This will make you look proactive and on the ball. Go for it.
posted by punchtothehead at 8:10 AM on April 17, 2014 [2 favorites]

I am somewhat free to act as I see fit but my boss has said he wants things done a certain way ... I know how my boss wants it done the procedures involved and the possibility of the result he wants seem to confuse me

Generally you can't go too far wrong doing things the way your boss says he wants them done -- that trumps "policies and procedures" every time (unless you're in a line of work where there's a legal conflict between the written procedures and the verbal "but really you should ignore what the law says and do it this other sketchy way instead". And if that's the situation the best thing you can do is keep your head down and start applying for jobs elsewhere asap.)

If you have a specific question about how best to handle a specific situation, by all means you should ask your boss what to do, but that's probably best handled on a case-by-case basis rather than in open-ended generalizations.
posted by ook at 8:57 AM on April 17, 2014

Ask for sure. Then re-assess. If they haven't given you much instruction in the first place or been vague or have somehow discouraged you from asking too many questions, it's more likely they don't know what they are doing rather than you.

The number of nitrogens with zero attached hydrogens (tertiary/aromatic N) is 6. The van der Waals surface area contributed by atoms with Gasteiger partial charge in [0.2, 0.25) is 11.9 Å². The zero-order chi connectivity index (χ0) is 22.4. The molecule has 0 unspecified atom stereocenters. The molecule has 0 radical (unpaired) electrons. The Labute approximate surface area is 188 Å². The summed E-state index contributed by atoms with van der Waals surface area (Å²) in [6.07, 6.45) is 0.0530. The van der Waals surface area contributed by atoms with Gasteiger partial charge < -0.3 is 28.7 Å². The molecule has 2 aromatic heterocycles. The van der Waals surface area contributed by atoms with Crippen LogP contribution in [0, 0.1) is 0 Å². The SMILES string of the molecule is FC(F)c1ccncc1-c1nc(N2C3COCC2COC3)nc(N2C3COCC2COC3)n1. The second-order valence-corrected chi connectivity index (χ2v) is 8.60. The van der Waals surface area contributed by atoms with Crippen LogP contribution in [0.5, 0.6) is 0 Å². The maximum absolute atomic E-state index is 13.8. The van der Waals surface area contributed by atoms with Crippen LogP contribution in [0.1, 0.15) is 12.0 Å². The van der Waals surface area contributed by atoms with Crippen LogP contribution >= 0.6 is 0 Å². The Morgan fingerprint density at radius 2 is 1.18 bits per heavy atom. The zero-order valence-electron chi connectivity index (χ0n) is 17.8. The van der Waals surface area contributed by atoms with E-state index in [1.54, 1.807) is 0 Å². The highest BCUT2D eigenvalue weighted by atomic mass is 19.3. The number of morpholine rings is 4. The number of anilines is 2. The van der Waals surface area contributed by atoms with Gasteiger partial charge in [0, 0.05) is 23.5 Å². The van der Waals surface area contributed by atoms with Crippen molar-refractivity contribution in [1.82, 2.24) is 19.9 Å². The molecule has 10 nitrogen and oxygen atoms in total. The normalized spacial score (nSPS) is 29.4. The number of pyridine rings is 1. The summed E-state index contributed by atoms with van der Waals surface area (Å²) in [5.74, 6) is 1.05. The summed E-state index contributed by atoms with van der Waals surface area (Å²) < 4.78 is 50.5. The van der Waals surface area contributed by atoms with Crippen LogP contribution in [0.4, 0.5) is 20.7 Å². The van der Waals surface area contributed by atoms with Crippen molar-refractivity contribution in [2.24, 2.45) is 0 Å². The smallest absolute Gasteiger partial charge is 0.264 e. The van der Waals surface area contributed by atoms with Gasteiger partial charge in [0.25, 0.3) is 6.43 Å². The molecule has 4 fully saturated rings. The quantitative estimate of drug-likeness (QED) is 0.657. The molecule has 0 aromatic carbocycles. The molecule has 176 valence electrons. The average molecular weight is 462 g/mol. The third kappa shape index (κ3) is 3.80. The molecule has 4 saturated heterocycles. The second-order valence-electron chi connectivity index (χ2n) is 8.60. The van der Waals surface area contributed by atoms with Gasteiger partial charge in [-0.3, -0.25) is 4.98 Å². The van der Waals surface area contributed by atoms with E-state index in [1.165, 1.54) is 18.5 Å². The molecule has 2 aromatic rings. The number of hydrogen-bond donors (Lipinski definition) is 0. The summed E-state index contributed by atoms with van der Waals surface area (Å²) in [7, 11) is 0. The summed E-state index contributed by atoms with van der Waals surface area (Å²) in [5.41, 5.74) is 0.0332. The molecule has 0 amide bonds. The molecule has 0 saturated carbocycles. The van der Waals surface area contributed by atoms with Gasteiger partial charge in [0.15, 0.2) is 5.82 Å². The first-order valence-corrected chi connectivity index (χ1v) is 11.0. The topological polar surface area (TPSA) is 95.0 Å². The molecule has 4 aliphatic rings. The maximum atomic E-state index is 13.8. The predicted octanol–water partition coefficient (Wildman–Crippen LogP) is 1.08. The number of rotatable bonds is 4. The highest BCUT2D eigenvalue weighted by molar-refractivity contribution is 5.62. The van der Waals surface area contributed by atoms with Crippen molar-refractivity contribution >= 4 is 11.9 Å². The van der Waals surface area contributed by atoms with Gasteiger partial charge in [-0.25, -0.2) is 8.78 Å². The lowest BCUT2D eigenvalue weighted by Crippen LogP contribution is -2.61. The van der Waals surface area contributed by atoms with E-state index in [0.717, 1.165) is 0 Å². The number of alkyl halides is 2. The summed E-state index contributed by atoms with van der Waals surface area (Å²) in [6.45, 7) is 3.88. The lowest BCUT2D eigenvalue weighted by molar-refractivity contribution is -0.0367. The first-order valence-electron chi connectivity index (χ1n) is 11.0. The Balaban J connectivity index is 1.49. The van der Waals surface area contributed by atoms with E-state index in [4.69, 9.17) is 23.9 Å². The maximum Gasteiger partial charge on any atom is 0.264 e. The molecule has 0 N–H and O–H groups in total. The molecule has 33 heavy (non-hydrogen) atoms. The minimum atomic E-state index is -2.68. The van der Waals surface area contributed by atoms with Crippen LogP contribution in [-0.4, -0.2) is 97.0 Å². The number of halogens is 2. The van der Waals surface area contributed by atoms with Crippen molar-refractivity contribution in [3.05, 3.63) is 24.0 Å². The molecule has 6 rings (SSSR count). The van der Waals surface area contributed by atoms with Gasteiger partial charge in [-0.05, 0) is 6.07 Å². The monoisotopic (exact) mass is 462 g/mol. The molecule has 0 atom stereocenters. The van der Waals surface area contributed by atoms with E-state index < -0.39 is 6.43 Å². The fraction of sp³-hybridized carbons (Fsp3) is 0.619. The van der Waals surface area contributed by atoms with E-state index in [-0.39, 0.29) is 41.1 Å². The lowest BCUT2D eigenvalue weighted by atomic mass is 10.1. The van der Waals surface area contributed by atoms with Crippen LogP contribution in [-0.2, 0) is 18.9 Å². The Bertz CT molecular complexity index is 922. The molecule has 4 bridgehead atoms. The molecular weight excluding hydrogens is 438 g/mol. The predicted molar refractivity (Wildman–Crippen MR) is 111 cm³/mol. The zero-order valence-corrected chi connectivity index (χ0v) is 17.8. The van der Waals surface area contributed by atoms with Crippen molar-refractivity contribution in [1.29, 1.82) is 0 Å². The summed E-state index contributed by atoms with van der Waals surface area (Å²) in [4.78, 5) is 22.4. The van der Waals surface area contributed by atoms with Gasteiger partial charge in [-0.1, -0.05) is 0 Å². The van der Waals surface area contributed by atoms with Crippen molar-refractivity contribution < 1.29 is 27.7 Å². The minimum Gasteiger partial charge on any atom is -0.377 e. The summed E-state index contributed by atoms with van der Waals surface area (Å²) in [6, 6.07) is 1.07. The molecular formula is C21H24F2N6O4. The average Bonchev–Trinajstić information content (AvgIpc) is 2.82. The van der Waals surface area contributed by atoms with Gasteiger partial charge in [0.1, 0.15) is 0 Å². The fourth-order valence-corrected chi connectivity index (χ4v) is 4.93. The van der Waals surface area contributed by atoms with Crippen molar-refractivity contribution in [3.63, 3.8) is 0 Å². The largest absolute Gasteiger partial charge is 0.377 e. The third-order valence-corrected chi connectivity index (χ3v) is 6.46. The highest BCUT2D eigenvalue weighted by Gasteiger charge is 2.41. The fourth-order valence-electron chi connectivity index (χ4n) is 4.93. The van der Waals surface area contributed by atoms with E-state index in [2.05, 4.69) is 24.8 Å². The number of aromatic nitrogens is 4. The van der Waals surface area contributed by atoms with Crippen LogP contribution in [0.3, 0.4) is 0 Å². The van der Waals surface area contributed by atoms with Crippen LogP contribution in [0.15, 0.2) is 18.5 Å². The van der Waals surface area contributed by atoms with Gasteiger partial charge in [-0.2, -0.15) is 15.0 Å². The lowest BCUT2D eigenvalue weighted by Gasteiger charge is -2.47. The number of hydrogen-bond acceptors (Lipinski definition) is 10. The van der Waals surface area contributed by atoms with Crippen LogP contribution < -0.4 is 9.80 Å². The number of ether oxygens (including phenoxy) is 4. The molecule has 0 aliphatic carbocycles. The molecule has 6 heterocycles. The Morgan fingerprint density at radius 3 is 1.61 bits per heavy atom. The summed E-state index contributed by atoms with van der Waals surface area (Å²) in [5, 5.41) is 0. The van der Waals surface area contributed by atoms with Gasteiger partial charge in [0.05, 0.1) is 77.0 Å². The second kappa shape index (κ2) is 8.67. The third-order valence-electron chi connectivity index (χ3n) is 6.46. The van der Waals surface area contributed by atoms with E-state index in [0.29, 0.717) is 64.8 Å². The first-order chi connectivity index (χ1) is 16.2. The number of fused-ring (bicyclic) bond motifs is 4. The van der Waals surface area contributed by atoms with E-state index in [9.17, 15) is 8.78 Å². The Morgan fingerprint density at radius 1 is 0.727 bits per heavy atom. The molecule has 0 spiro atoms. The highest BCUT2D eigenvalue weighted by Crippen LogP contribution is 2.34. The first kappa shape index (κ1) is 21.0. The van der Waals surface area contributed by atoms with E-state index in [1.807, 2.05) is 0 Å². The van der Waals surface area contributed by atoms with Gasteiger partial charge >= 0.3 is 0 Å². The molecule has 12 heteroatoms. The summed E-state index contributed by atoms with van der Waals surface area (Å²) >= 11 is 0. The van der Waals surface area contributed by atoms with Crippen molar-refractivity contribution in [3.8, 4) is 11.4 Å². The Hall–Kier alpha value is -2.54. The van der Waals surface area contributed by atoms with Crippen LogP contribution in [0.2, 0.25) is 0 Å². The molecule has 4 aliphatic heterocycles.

I work at a place where my boss doesn't understand what it is I actually do or how I achieve it. Yet, when ever the crap hits the fan, she comes down hard on my team questioning our processes. What I do is of a technical nature. She is not...technically inclined. It is an exercise in constant frustration but at least I know what it is. Handling my boss is just another aspect of my job. She has 'failed upwards' and I have to accommodate her.

For a while I actually tried to include her and to consult with her and to make her feel like she was the one calling the shots. Now I just tell her what I'm going to do and if she complains or gets upset, I make some bullshit analogy. Worse case scenario, I tell her I'll definitely try to do it in a way that is in accord with the ridiculous request (that usually doesn't make any sense) and then I just go ahead and do it my way anyway.